Igor Markevitch's claim to fame still rests on his work as a conductor - indeed as one of the most remarkable conductors of the twentieth century. But the Marco Polo series of his orchestral music, should - if there is any justice - fill out that picture significantly. Indeed, I don't think I am exaggerating that this series reveals him as one of the most remarkable composers of the twentieth century as well. To emphasize: Markevitch is not merely a conductor who also composed (as most conductor-composers do: in a slightly derivative way with skillfully written and often interesting, but rarely striking results); Markevitch's music is highly original, spectacularly enjoyable, always fresh and bold. Indeed, Markevitch is perhaps the most convincing representative of Russian futurism (Prokofiev's forays into the genre perhaps excepted) I've heard. Even so, I readily admit that the stylistic range is rather limited, and I can, in a sense, see why he gave up composing so early instead of continuing to write the same pieces over and over (despite admiration from the likes of Britten, Stravinsky, Milhaud and Bartok). Still, we should be truly grateful for having this remarkable body of music, and also be grateful to the Arnhem Philharmonic, Christopher Lyndon-Gee and Marco Polo for making it available in at least acceptable, often more than just acceptable, performances.
Le Nouvel Age is something of a futuristic masterpiece. Cast in three movements, the first inhabits the same atmosphere as Antheil's Ballet mechanique and Mossolov's Iron Foundry, the second is an eerie, shimmering, otherworldly, radiantly neon-light Adagio and the final Hymn an aggressive, swirling, mechanical dance drawing some remarkable sounds from the orchestra (shouting brass, braying woodwind, thunderous strings). The Sinfonietta, on the other hand, is Markevitch's earliest acknowledged work, written at the age of 16, and is a superbly assured, mature work of real distinction. Stylistic influences are still audible (Hindemith and Prokoviev, and - one speculates - composers such as Roslavets and Steinberg; although it is hard to judge exactly who influenced who (Prokofiev had, for instance, not yet written the works to which the kinship sounds the strongest)). It is, as most of his works, boldly braying and rhythmically propulsive (though rather complex), with heavy reliance on ostinato, wiry counterpoint and glittering orchestration, with a busy, frenziedly jocular first movement, an almost neo-classical andante with some remarkable instrumental touches, and a clangorous, tinny (not in a negative sense), energetic allegro risoluto. The most futuristic sounding work, however, is probably the polyrhythmic Cinema Overture. This is a collage-like work (yes, there are - possibly - influences from Satie's orchestral works here, but Markevitch is a far superior composer), feral and noisy and using whistles and car horns for vivid coloristic effects.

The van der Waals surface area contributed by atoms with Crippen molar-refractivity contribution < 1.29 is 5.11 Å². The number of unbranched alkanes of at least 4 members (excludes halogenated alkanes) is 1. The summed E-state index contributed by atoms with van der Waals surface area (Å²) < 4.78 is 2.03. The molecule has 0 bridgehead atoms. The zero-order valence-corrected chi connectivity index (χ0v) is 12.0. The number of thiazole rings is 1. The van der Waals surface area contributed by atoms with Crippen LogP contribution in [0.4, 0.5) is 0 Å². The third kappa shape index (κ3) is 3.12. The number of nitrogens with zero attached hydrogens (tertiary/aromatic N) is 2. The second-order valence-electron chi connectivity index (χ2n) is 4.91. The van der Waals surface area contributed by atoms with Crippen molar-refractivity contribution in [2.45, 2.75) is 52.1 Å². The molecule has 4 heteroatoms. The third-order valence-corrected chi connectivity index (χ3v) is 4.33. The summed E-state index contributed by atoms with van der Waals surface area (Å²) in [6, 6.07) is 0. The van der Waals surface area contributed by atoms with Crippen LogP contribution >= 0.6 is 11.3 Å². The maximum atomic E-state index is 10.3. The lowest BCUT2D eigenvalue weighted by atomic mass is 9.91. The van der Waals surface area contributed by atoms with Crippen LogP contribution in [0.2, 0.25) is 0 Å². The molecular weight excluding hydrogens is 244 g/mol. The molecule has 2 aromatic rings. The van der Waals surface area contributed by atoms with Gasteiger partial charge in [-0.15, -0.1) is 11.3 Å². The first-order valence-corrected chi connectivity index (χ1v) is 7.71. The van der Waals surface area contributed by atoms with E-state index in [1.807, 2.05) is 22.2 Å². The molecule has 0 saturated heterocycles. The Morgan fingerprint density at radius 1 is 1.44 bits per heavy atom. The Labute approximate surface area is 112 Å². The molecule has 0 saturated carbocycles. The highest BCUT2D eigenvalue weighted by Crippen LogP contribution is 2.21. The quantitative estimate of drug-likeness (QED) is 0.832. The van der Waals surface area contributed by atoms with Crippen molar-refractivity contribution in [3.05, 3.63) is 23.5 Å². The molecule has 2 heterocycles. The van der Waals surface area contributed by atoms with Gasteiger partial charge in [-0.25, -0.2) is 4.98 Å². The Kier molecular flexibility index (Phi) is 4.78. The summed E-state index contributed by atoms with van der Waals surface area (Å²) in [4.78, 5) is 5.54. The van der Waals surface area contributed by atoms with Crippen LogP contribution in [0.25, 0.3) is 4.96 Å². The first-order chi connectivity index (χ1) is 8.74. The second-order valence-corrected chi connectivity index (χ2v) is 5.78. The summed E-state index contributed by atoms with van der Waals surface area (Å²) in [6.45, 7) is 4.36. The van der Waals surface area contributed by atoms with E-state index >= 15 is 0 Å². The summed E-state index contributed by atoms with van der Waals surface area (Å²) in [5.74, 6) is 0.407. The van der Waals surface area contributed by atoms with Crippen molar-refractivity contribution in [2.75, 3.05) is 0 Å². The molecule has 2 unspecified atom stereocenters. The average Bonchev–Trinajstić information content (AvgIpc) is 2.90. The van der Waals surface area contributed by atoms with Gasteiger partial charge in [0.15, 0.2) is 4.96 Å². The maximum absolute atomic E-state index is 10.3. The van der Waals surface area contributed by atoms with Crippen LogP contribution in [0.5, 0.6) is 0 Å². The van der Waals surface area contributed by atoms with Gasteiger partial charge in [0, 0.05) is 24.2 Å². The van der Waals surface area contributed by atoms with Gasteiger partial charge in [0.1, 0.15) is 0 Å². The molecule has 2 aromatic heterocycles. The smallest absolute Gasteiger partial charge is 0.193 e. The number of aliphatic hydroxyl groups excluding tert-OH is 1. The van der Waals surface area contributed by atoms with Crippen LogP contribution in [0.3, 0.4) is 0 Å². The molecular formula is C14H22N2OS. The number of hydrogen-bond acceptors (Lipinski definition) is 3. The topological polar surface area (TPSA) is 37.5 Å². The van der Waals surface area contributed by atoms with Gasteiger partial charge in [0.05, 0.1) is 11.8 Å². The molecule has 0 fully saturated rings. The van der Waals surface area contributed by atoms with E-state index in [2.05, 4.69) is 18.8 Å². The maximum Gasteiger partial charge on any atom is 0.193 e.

The main problem with the disc is that it is certainly possible to imagine more polished performances of the music here, although the performances are still more than merely serviceable; they certainly have the energy, and the performances are full of power and energy and forward momentum (no doubt about Lyndon-Gee's understanding of the music, for instance); but there are textural subtleties that are lost and others that are garbled. Sound quality is good enough not to detract from the enjoyment of the disc. In short, this is a hugely enjoyable and important release, strongly recommended despite some reservations regarding the performances.